Unfortunately, this is not true. Scientists, as usual, are super cautious and only write that, for example, boldenone or stanazolol can be harmful even in low doses. And that changes in ALT activity may indicate a certain hepatotoxic effect. The mentioned study by Dornelles GL et al. was published in 2017. [3].

I particularly stress the word ‘may’. – it does not mean that the drugs in question are toxic to the liver or other organs.

Rats were administered:

  • boldenone undecylenate (BU),

  • stanozolol (ST) – winstrol.

Intramuscular doses were applied in 3 protocols:

  • P1; 5 mg per kg body weight once a week for 4 weeks,

  • P2; 2.5 mg per kg body weight once weekly for 8 weeks,

  • P3; 1.25 mg per kg body weight once a week for 12 weeks.

Transferring these figures to a model 100kg athlete it would be:

  • 500 mg boldenone or stanazolol once a week in P1 variant (for 4 weeks),

  • 250 mg boldenone or stanazolol once a week in the P2 variant (for 8 weeks),

  • 125 mg boldenone or stanazolol once a week in P3 variant (for 12 weeks).

This is a very high dose for winstrol and negligible for boldenone. A control group of animals was given olive oil.

Paradoxically, only boldenone at a dose of 5 mg per kg body weight once a week (on day 30) and 2.5 mg per kg body weight once a week on day 60 changed ALT activity. So the researchers concluded that boldenone may be hepatotoxic. High doses of boldenone can alter cholesterol levels by inhibiting steroid biosynthesis. What is the issue here? It’s not known, because it’s … winstrol is “the bad guy” – it shows significantly more lipidogram and liver toxicity compared to boldenone.

In other human studies, even the most liver-damaging SAAs (such as anapolone) were used for years! Yes, years! Even in short-term experiments e.g. [4], not only was a cosmic dose used, but anapolone was given to those undergoing continuous ambulatory peritoneal dialysis. 6 months, 24 patients, one was given 2 x 50 mg oxymetholone daily plus rHuEPO (the famous doping agent, erythropoietin) – the group was 11 people. The other group (13 people) were given rHuEPO and a placebo. The most shocking fact is that EPO doping was considered a placebo. After 6 months in the anapolone group hematocrit increased by 38.1 ± 1.0% and haemoglobin by 32.8 ± 0.9%; 12.9 ± 0.3 g/dl and 11.0 ± 0.3 g/dl respectively. Body weight increased from 63.82 ± 2.71 kg to 67.02 ± 3.26 kg. An increase in liver enzymes was noted.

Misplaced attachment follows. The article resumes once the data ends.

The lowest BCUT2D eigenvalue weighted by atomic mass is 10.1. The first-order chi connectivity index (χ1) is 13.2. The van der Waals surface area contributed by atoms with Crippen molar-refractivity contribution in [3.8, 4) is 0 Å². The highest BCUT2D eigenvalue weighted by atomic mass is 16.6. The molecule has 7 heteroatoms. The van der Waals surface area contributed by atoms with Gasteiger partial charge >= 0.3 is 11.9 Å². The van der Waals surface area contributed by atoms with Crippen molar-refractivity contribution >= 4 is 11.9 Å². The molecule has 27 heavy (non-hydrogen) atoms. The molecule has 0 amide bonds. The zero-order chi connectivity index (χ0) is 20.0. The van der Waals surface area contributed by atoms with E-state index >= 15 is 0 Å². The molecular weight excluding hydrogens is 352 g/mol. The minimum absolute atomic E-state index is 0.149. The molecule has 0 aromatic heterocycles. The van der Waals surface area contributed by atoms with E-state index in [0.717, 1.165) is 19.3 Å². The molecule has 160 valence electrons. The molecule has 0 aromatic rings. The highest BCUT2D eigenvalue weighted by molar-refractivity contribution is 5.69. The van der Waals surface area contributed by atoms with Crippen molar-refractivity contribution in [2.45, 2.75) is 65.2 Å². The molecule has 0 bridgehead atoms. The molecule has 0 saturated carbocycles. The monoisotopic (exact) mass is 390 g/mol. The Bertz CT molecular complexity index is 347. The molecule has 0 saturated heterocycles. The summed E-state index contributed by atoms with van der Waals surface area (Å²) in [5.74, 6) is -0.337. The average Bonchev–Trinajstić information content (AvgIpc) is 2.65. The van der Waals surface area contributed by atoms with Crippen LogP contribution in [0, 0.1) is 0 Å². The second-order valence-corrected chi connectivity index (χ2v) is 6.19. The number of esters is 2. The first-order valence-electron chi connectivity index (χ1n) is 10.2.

And that’s it, the researchers suggest monitoring liver function when using oxymetholone.

In another 2013 study by Ouppatham Supasyndh et al. [5] 100 mg of anapolone per day was administered for 24 weeks to severely ill people requiring haemodialysis (blood purification). The patients weighed an average of 55.7±8.3 kg. This treatment resulted in negligible liver burden: in the oxymetholone group ALAT/ALT (alanine aminotransferase ) increased on average by 55.5 units (IU), aspAT/AST (aspartate aminotransferase) increased on average by 31.7 units (IU).

It should be added that normally people weighing about 100 kg rarely exceed a dose of 150 mg of anapolone per day, while here as much as 100 mg was administered to people weighing 55 kg! In addition, with a cycle on oxymetholone it is rarely given for more than 6-8 weeks, while here the cycle lasted several times longer!

Summary: will anabolic-androgenic steroids damage my liver? They are a risk, but there is no certain data that they lead to serious diseases – as long as you do not overdose on oral SAAs for months. Of course, their use is morally reprehensible and can affect the functioning of the entire system. How much of an impact will it be? No one knows. Too many factors influence the end result. However, there are many years of research which prove that SAAs are not as dangerous as it is commonly believed.